British Prime Minister Boris Johnson said Wednesday that people born male should not compete in women’s sporting events, after a transgender cyclist was kicked out of the women’s race.
The debate in Britain over transgender rights has grown increasingly fierce, with other members of Johnson’s government saying it should be left to sporting bodies to decide who will compete.
But with divisions emerging in the opposition Conservative and Labor parties ahead of local elections on May 5, Johnson has gone further by wading through the gender front of Britain’s so-called “culture war”.
Boris Johnson: “I think it makes sense”
“I don’t think biological males should compete in women’s sporting events. And maybe it’s controversial, but it makes sense to me,” she told reporters.
“And I also think that women should have a space – whether that’s in a hospital or a prison or a locker room or anywhere else – dedicated to women,” she said.
“If it gets me into conflict with some other people, then we have to work things out. That doesn’t mean I don’t have tremendous sympathy for people who want to change their gender, transition, and it’s very important that we give people their fullest love and support. .” in making that decision,” Johnson added.
His intervention comes after the government was forced to make a humiliating twist last week, hours after a report said it planned to overturn a law to ban “gay conversion therapy”.
Johnson’s government to exclude “transgender therapy”
Following protests from Conservative lawmakers in favor of the ban, Johnson’s government said it would comply with the law but would exclude “transgender therapy” to allow counseling for youth seeking gender reassignment.
The change, of course, comes a day after Conservative MP Jamie Wallis became the first UK MP to come out publicly transgender, prompting messages of support from colleagues including Johnson.
“We’re going to ban gay conversion therapy, which to me is absolutely disgusting,” Johnson said. “But there’s complexity and sensitivity when you move from the realm of sexuality to gender issues, and there I’m afraid there are things that I think still need to be worked out.”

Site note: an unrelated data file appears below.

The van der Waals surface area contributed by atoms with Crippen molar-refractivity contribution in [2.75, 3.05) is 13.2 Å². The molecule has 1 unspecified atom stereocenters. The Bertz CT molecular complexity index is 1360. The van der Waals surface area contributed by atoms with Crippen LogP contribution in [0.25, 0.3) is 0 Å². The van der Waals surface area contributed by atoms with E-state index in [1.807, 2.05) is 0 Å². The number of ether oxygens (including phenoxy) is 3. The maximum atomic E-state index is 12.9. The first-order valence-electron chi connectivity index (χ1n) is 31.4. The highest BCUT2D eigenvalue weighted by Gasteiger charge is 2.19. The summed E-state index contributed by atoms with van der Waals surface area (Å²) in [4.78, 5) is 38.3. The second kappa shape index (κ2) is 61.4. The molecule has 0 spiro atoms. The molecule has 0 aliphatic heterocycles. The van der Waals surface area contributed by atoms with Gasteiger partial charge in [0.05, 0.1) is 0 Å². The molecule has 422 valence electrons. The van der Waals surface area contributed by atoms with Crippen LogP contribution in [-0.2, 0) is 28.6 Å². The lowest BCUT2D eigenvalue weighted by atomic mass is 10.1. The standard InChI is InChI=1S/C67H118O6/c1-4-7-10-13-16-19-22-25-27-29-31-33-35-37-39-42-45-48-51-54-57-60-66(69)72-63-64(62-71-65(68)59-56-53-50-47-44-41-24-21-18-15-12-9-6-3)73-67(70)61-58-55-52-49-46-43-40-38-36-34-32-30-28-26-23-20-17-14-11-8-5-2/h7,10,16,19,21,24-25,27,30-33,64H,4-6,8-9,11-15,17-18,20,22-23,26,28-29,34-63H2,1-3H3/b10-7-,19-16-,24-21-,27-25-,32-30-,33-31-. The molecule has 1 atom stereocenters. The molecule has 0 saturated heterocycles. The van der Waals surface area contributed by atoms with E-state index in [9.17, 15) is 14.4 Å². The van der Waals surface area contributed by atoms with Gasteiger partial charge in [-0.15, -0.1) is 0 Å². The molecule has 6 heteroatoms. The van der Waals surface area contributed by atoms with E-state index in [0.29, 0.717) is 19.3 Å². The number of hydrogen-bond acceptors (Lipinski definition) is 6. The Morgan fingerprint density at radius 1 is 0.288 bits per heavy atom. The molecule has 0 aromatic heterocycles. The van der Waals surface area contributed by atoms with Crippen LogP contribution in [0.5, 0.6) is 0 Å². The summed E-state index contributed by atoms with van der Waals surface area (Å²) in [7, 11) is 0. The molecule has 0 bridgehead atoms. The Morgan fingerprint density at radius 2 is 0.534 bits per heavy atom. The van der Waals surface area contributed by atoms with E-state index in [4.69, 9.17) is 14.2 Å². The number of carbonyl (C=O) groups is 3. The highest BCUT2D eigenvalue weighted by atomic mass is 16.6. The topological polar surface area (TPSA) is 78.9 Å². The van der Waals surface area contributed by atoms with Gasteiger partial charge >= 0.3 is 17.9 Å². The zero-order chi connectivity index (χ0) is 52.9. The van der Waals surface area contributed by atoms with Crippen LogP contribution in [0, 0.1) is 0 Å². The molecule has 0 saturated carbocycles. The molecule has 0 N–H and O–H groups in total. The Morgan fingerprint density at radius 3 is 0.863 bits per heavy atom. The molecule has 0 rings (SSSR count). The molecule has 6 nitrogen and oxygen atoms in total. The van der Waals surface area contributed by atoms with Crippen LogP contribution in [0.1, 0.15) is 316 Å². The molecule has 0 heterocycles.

Transgender cyclist Emily Bridges exception
Last weekend, transgender cyclist Emily Bridges was banned from the women’s race in the UK after the UCI, the sport’s world governing body, ruled she was ineligible.
The 21-year-old said he felt “harassed and hated” following the UCI’s decision to cancel the permit granted to Bridges by British Cycling, Britain’s main sporting body.
UK Cycling has allowed Bridges to participate under its “transgender and non-binary participation policy”.
The initial decision to allow Bridges to compete has generated much controversy, with threats of a boycott by other female runners if she is allowed to compete.
Critics accuse unfair advantage
Critics claim that trans athletes have an unfair advantage even when testosterone levels have dropped due to the impact male puberty has on the body.
The government’s decision to exclude conversion therapy for transgender people from the next bill prompted the resignation of its envoy for LGBT+ affairs, Iain Anderson, on Tuesday.
It also caused more than 100 charities and groups to withdraw from the government’s first international LGBT+ conference, scheduled to take place in June, forcing the event to be cancelled.
Another case of transgender athletes
New Zealand weightlifter Laurel Hubbard became the first transgender athlete to compete at last year’s Tokyo Olympics.
University of Pennsylvania swimmer Lia Thomas last month became the first transgender National College Athletic Association (NCAA) champion in Division I history after winning the women’s 500-yard freestyle.
Thomas competed on the Pennsylvania men’s team for three years before transitioning and setting several program records with the women’s team, but his eligibility was under fairly close scrutiny.
The latest guidelines from the International Olympic Committee (IOC), which were updated in November last year, stipulate that no athlete should be excluded from competition because of an alleged unfair advantage due to gender.
SOME (AFP, Reuters)
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